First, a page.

Appointing Conservators and Guardians
While we all hope to be able to handle every aspect of our lives with full autonomy, life’s circumstances can sometimes make that difficult or impossible. When parents pass away without lining up a guardian for their young children, or an older person loses the ability to make sound judgments due to illness, the court may appoint a conservator and/or guardian to help make decisions in the best interest of those in their care.
What Is a Conservator?
The court appoints a conservator to manage assets and handle every financial decision for a person who cannot make responsible decisions for himself or herself due to injury, illness, or disability. In some cases, the conservator may also serve as a guardian.
Deciding that a loved one needs a conservator and/or guardian is a sensitive issue that is best handled with the help of a compassionate and competent attorney. After years of handling a wide range of conservator and guardian issues, Annette understands what must be done to ensure the best possible outcome for your loved one. Sometimes, family members come to her with a conservator or guardian in mind, and other times, she serves that role. So, whether you know exactly what is in your loved one’s best interest, or you’re looking for guidance you can trust, Annette can help make the entire process run as smoothly as possible. Contact her today to schedule a complimentary consultation!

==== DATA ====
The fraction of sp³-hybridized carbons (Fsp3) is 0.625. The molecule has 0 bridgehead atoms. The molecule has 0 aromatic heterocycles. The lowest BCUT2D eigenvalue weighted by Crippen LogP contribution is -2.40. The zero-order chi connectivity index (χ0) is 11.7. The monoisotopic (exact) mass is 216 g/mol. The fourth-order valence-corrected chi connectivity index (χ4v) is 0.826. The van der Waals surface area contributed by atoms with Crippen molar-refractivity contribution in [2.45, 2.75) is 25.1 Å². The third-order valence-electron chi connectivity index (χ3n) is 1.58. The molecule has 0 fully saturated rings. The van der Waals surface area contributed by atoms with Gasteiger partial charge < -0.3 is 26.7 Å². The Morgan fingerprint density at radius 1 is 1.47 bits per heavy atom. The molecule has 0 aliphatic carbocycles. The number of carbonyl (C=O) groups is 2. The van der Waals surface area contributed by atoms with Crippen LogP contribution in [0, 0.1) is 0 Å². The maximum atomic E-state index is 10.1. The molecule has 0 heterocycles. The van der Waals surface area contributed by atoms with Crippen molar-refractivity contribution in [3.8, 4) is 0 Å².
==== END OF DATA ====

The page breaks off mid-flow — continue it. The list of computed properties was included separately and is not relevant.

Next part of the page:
What Is a Guardian?
The court appoints a guardian to make healthcare, lifestyle, and other non-monetary decisions for a person who cannot make decisions for him or herself, often because of injury, illness, disability, or age. Guardians can be appointed for both adults and children. Adult guardianships are often requested when relatives and friends begin to notice a loved one’s strange or atypical behavior and decision making. Child guardianships typically arise after one or both of a child’s parents pass away or are otherwise unavailable to provide adequate care.